Berry said he was contacted by the Dallas Cowboys and St. Louis Cardinals for workouts, but his back didn’t hold up. He left Bishop without playing a game and embarked on a career as an award-winning sports anchor for TV stations in his native Tulsa, Houston, Chicago and Detroit, where he still lives after retiring in 2009.
McGee, who was headed for All-America status during that ‘69 season after tallying 11 sacks in those first four games from his defensive end spot, joined running back Joe Williams as the only Black 14 members to play in the NFL. After playing his final collegiate season at Bishop, McGee was taken by the Chicago Bears in the third round of the 1971 NFL Draft, though he said he learned from one of the team’s scouts that the incident cost him a couple rounds as well as some money.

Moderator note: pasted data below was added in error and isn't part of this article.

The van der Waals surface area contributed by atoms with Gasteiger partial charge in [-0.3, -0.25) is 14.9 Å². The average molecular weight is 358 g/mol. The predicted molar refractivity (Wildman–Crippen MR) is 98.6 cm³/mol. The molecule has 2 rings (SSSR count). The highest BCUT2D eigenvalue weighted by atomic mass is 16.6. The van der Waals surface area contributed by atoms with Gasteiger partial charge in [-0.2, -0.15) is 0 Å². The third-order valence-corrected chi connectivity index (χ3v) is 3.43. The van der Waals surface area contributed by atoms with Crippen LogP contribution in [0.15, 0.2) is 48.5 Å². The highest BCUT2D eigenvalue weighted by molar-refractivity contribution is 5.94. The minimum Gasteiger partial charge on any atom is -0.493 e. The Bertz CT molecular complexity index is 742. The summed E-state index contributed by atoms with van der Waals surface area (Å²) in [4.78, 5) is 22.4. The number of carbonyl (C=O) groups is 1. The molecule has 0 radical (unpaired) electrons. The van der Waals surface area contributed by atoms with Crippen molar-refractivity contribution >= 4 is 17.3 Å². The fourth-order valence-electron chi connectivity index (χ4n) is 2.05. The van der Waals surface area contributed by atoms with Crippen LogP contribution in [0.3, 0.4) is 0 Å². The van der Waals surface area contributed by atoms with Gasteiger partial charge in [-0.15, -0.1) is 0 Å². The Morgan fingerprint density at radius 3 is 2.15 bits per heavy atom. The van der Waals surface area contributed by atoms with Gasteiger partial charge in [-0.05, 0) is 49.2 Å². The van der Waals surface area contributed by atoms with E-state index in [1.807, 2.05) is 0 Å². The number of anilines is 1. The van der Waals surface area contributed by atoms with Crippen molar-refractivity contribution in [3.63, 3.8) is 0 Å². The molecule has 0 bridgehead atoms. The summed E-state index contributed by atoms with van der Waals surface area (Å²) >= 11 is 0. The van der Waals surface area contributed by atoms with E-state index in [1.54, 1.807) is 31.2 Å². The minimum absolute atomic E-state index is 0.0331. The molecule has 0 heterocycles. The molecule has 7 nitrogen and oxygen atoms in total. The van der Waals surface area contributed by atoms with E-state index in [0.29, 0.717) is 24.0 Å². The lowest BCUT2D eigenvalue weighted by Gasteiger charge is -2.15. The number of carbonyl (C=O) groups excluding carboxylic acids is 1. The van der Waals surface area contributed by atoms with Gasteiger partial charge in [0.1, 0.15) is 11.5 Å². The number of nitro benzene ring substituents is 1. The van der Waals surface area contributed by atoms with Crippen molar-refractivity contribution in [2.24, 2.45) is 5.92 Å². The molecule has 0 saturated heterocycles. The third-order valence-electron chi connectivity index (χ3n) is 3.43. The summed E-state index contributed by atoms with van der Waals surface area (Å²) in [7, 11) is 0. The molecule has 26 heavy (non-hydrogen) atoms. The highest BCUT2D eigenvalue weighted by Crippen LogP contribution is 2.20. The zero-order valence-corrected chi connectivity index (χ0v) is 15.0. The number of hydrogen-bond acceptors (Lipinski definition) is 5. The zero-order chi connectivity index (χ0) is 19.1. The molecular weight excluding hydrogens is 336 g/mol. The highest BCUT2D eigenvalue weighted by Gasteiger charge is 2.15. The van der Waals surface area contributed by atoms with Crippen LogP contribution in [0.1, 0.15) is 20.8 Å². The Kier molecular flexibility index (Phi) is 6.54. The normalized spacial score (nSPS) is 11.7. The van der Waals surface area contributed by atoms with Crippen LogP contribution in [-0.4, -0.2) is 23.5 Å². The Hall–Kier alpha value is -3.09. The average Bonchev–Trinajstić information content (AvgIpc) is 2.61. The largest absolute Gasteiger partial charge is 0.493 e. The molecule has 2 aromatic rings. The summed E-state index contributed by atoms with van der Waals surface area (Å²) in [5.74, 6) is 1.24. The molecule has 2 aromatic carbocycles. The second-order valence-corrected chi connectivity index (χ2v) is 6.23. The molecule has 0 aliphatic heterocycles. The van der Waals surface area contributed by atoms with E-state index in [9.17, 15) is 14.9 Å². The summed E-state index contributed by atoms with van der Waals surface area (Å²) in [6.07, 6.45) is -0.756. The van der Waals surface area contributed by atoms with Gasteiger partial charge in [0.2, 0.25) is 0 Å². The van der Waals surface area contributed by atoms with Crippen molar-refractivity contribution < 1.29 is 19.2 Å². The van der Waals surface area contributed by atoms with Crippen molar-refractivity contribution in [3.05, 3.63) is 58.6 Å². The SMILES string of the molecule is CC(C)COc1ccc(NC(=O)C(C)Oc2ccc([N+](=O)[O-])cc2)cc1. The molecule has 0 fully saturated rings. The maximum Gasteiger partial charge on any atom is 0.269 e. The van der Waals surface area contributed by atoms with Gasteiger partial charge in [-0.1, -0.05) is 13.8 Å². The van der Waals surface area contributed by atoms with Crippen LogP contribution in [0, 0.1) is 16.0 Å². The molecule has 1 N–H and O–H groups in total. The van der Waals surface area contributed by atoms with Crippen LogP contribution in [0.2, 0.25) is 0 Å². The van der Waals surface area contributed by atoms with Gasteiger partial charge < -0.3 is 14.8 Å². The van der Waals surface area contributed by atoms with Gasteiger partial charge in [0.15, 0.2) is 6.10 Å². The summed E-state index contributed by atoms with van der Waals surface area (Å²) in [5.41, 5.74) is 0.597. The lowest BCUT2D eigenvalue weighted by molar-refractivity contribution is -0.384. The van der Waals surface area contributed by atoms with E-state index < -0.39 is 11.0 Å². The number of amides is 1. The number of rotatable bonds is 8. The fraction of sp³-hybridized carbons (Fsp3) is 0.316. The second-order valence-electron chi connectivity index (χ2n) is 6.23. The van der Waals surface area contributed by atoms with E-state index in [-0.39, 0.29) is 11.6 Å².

“He said, ‘The Los Angeles Rams were going to draft you in the first round. But they called Wyoming, and Wyoming told them you were one of the leaders that spearheaded the whole thing. So you fell to the third round,’” said McGee, who now lives in Fayetteville, Georgia.
McGee and Williams, who was drafted in the 12th round by the Dallas Cowboys a year earlier, combined for four Super Bowl appearances and two Lombardi trophies during their NFL careers. McGee played 14 seasons with the Bears, New England Patriots and Washington Redskins. He finished with 106.5 career sacks and was nominated for the Pro Football Hall of Fame in 1994.